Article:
Water Rescue Training

DSC_0412Our friends at the Norwich Township Fire Department spent a few days at Prairie Oaks Metro Park teaching Rangers about water safety and water rescue operations.  Nearly every Metro Park has some sort of water (pond, lake, creek).  Therefore, nearly every Metro Park has potential for water rescues. In 2015, Rangers at Battelle Darby Creek Metro Park assisted in at least four water rescues along the Big and Little Darby Creeks, and Rangers at Three Creeks Metro Park assisted in at least one water rescue along Alum Creek. While this training did not certify the Rangers as Water Rescue Technicians, it did give them the opportunity to become familiar with water rescue operations, practice some water rescue techniques, as well as learn about self rescue techniques in case they end up in the water themselves. Most importantly, Rangers and Firefighters had the opportunity to work together, ask questions, and practice techniques, without the stress of a real life rescue situation.

DSC_0404While at Darby Bend Lakes, Rangers received instruction in flat water rescue techniques. They were able to practice how to use throw rope bags to throw to individuals in the water, as well as two different techniques for getting a victim floating in deep water into a boat. Training then moved to Big Darby Creek, where they learned many swift water rescue concepts. Rangers practiced self-rescue techniques, such as how to safely float in a river and how to use body position against the current to help cross the river while floating. They also learned how to swim in current, how to use a boat paddle as a support to walk through swift current, and how to do a multiple person crossing, using a wedge formation to create their own eddy to cross swift current. Rangers also practiced using a throw rope in current, and how to use the current to swing the victim to shore once the victim has hold of the throw rope. The training ended with a rescue scenario of a victim with a broken leg, stuck on a log in swift current.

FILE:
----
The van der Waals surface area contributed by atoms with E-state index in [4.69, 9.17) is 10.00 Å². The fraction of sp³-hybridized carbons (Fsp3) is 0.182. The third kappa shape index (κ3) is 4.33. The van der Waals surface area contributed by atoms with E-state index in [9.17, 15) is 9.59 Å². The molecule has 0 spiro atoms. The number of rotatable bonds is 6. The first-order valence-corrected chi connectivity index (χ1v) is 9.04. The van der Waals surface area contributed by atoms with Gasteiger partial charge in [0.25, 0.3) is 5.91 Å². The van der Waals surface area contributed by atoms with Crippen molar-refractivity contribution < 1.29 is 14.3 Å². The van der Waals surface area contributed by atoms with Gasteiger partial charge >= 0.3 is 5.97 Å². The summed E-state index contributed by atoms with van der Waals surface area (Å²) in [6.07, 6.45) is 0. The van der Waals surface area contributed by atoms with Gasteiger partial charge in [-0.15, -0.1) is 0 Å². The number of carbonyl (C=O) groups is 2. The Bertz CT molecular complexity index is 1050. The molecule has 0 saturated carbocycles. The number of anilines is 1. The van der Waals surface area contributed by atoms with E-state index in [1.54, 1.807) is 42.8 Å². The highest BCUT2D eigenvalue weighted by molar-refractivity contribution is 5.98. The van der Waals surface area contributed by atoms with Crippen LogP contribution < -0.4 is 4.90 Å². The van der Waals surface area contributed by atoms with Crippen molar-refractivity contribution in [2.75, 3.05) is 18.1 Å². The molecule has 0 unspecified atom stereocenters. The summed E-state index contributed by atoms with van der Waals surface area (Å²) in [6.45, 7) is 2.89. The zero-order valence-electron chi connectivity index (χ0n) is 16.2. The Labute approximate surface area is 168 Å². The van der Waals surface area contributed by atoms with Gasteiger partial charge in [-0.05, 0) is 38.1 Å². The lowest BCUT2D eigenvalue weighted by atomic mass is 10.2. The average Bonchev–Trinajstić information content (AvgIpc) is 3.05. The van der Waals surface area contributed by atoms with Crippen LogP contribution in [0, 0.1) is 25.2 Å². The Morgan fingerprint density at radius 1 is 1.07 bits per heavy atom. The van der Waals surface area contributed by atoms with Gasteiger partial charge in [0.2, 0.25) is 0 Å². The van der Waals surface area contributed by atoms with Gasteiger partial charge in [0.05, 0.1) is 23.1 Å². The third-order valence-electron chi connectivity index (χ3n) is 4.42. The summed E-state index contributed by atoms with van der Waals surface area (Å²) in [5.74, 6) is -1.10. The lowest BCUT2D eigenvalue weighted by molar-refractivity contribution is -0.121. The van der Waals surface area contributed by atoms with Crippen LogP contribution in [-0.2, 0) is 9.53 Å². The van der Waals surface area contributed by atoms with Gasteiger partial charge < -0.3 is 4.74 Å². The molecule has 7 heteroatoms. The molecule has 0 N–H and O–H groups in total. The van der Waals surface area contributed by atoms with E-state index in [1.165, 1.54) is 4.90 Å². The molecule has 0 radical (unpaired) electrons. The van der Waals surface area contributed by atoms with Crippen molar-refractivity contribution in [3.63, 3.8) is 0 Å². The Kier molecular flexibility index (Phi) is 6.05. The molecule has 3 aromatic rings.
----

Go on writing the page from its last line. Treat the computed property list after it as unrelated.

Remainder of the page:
We can’t thank the Firefighters from Norwich Township enough for providing us this great training experience.  You can learn more about water safety and boating safety too. Don’t forget personal flotation devices (PFD) are required by law when boating, canoeing or kayaking in Ohio.  According to the United States Coast Guard’s website, “9 out of 10 drownings occur on inland waters, most within a few feet of safety.”  Make sure you have the right PFD, and remember, it can’t help you if you aren’t wearing it! Click here for a list of boating and paddling opportunities in your Metro Parks.

 

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